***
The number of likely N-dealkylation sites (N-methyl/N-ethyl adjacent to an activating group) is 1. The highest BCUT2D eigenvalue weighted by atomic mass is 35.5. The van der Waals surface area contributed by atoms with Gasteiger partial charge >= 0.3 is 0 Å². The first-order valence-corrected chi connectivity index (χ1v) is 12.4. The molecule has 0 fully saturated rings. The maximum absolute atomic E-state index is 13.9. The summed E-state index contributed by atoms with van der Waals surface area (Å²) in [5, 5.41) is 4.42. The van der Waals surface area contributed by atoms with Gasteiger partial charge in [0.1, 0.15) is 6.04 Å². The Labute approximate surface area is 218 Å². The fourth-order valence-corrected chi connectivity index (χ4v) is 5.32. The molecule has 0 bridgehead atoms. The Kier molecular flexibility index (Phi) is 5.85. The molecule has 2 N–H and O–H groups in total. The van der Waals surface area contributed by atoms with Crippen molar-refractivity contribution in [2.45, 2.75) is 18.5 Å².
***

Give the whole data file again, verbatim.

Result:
The number of likely N-dealkylation sites (N-methyl/N-ethyl adjacent to an activating group) is 1. The highest BCUT2D eigenvalue weighted by atomic mass is 35.5. The van der Waals surface area contributed by atoms with Gasteiger partial charge >= 0.3 is 0 Å². The first-order valence-corrected chi connectivity index (χ1v) is 12.4. The molecule has 0 fully saturated rings. The maximum absolute atomic E-state index is 13.9. The summed E-state index contributed by atoms with van der Waals surface area (Å²) in [5, 5.41) is 4.42. The van der Waals surface area contributed by atoms with Gasteiger partial charge in [0.1, 0.15) is 6.04 Å². The Labute approximate surface area is 218 Å². The fourth-order valence-corrected chi connectivity index (χ4v) is 5.32. The molecule has 0 bridgehead atoms. The Kier molecular flexibility index (Phi) is 5.85. The molecule has 2 N–H and O–H groups in total. The van der Waals surface area contributed by atoms with Crippen molar-refractivity contribution in [2.45, 2.75) is 18.5 Å².